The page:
"Alex was a sneaky person with this intro!  Many times when he is working on a song for an upcoming release for one of his projects, he sends me an mp3 to check it out. However, he did not with this! So I had to wait until the Passing Through the Interstellar Gas EP was actually released before I could hear it - the nerve!  Regardless, the intro is catchy!  It sounds like a cross between the opening of an Anime and an RPG video game.  In fact it is almost a little *too* catchy to be an intro - the song really started to pick up near the end, and then it ends!  A full length instrumental would have been awesome to hear as well.  It's a nice way to start the EP off methinks."

Almost too short to review, this is a brief introduction and reminds us which project we're about to listen to here.  Typically in the current COI mould, it's upbeat and 'poppy' and sets the scene for...

A Sign In Space

"My third set of lyrics, composed in March 2013.  These song is a retelling of the first half of the story "A Sign in Space" by Italian author Italo Calvino, and appears in his work Cosmicomics.  It is one of my favourite stories of his - about a being named qfwfq who witnesses some amazing things out in the universe.  In "A Sign in Space", he exists so long ago there is basically nothing in the infant universe - so he creates a sign for a myriad amount of reasons.  After so many eons he comes back to his sign and it has been vandalized by someone else.  So he winds up more-or-less competing against this other entity, creating the notion of art in the process.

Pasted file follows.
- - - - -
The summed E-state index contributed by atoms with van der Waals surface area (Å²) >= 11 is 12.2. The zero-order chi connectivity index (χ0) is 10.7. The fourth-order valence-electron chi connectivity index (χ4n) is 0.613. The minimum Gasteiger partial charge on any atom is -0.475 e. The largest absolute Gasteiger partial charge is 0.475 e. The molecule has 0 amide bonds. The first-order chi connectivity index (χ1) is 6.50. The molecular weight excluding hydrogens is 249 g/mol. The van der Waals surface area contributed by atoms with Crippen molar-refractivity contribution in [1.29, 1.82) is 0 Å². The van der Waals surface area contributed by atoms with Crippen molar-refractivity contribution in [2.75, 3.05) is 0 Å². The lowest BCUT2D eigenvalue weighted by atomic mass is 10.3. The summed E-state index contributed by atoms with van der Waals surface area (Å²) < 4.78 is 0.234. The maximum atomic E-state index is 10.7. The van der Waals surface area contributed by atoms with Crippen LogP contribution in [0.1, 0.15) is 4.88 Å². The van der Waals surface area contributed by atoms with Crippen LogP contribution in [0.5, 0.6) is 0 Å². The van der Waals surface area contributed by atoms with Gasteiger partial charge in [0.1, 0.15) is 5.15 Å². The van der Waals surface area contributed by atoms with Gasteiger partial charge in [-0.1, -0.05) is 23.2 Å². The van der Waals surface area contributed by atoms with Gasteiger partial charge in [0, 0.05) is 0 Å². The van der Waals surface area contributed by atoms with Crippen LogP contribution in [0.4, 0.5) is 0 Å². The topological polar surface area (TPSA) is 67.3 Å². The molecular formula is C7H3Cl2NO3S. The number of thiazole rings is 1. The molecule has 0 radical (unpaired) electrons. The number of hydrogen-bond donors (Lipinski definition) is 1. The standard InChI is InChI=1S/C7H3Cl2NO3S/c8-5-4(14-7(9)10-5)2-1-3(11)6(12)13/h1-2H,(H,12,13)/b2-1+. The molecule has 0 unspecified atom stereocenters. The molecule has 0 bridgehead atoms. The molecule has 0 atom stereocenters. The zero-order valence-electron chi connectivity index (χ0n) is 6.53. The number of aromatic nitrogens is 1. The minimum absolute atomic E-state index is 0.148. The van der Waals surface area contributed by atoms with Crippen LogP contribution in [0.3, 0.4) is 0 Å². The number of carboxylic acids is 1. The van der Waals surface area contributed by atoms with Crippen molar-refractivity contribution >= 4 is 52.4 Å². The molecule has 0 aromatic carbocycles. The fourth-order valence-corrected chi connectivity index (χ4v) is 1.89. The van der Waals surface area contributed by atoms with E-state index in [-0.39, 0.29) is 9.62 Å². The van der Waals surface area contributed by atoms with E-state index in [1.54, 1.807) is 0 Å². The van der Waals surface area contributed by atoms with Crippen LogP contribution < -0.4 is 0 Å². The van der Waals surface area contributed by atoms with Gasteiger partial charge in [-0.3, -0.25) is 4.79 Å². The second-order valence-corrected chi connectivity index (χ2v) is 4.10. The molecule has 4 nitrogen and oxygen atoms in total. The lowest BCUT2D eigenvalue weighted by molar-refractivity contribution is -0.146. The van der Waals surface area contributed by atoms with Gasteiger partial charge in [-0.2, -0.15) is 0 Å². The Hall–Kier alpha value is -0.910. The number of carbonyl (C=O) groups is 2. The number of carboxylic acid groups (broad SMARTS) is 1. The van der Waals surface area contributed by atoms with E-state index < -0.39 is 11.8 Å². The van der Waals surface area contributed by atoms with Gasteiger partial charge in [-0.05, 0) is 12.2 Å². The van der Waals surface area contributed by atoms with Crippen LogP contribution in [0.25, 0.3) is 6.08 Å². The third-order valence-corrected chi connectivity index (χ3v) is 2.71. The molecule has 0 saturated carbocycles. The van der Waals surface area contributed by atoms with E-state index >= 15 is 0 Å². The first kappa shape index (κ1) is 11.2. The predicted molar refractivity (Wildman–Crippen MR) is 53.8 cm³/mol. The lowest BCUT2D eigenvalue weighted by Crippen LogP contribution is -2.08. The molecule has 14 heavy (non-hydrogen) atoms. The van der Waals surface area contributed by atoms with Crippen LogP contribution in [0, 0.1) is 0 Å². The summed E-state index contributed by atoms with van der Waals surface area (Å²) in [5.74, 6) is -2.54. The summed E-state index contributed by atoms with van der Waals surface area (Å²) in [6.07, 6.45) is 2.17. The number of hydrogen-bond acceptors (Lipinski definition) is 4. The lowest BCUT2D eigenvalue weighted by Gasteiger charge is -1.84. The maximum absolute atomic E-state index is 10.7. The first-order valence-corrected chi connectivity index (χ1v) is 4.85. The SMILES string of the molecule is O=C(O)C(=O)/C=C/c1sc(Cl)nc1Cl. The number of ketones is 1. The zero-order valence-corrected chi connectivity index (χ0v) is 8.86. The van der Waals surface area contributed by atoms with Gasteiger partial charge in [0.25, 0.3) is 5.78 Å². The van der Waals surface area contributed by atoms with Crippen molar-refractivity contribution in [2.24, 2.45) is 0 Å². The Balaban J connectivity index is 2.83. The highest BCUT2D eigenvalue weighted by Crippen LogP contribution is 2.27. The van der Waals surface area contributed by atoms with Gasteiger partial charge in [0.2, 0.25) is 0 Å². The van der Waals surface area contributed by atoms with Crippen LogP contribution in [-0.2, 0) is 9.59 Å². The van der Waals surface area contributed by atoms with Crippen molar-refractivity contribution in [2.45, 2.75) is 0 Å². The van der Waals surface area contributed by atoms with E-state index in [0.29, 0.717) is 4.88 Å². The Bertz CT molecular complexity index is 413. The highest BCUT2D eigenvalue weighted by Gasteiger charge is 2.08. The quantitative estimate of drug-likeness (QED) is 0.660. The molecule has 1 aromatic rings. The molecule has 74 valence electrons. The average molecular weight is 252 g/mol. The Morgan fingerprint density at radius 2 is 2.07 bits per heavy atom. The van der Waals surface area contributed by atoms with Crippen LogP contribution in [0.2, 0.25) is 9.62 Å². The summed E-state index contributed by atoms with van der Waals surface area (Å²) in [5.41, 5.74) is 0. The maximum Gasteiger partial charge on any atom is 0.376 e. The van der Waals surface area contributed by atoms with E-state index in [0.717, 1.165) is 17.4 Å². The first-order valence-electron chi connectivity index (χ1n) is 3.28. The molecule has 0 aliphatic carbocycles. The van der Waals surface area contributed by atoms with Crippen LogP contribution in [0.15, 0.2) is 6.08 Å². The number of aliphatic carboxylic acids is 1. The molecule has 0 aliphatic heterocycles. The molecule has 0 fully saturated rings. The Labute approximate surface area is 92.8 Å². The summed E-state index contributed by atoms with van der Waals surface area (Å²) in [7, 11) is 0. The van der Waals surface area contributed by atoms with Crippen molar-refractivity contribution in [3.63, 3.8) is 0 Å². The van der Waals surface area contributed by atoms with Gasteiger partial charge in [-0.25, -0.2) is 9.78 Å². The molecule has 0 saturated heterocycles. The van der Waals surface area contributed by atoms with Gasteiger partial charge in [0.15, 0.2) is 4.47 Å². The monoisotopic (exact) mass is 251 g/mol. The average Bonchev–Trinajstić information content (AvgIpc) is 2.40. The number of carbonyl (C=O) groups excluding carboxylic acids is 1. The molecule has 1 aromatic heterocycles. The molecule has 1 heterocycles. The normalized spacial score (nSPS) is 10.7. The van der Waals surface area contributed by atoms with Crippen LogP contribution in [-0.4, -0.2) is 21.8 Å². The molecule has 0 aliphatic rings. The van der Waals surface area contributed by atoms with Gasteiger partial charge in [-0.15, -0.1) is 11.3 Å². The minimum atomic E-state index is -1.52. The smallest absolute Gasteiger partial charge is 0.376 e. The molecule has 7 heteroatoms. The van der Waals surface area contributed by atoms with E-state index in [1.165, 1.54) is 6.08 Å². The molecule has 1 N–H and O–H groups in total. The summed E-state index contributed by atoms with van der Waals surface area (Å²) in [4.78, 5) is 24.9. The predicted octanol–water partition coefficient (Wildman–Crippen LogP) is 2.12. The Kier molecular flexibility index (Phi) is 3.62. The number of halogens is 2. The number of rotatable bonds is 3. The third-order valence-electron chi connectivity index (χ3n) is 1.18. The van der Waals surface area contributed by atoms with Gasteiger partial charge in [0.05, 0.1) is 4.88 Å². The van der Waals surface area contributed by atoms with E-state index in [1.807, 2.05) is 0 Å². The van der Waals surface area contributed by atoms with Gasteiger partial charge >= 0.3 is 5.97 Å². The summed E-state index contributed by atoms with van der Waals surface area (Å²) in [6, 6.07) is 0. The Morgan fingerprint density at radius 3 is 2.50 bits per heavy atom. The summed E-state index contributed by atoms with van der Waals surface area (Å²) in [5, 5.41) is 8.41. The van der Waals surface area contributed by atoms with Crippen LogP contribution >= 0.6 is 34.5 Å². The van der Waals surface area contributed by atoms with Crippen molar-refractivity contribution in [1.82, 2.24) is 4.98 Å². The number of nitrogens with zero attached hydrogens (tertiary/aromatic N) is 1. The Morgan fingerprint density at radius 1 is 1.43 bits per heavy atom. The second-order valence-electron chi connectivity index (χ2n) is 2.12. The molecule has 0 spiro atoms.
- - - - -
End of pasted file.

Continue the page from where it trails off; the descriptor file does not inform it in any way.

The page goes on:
There is a lot of influence in the neofolk scene drawing inspiration from the likes of Ernst Junger, Stefan George, Carl Jung, Nietzsche, and so on.  I wanted to draw subject matter from and honour someone completely different, hence one of the reasons I chose Calvino, who tells the most amazing stories. However, I felt I got too ambitious with this song. I am still feeling out what my capabilities are in regards to both song writing and conveying the lyrics via spoken words, and I believe I faltered in many regards: too long of lines, tripping over the "S" sound, too many syllables, and not as much word play as I would like to have had. I personally don't think I did the subject matter great justice, however I am still learning the process and learning what my strengths and weaknesses are."

Despite Mr Diak's misgivings, probably the best song on this EP in Nazgul's opinion.  Here the lyrics and music combine to best effect, with some catchy passages on the synths and sung/spoken parts that flow nicely with the beat.  Probably one of the most cohesive and catchy songs that the 'new' Ceremony Of Innocence partnership has spawned, and one that grabs your attention like a Alien Facehugger.

The Turk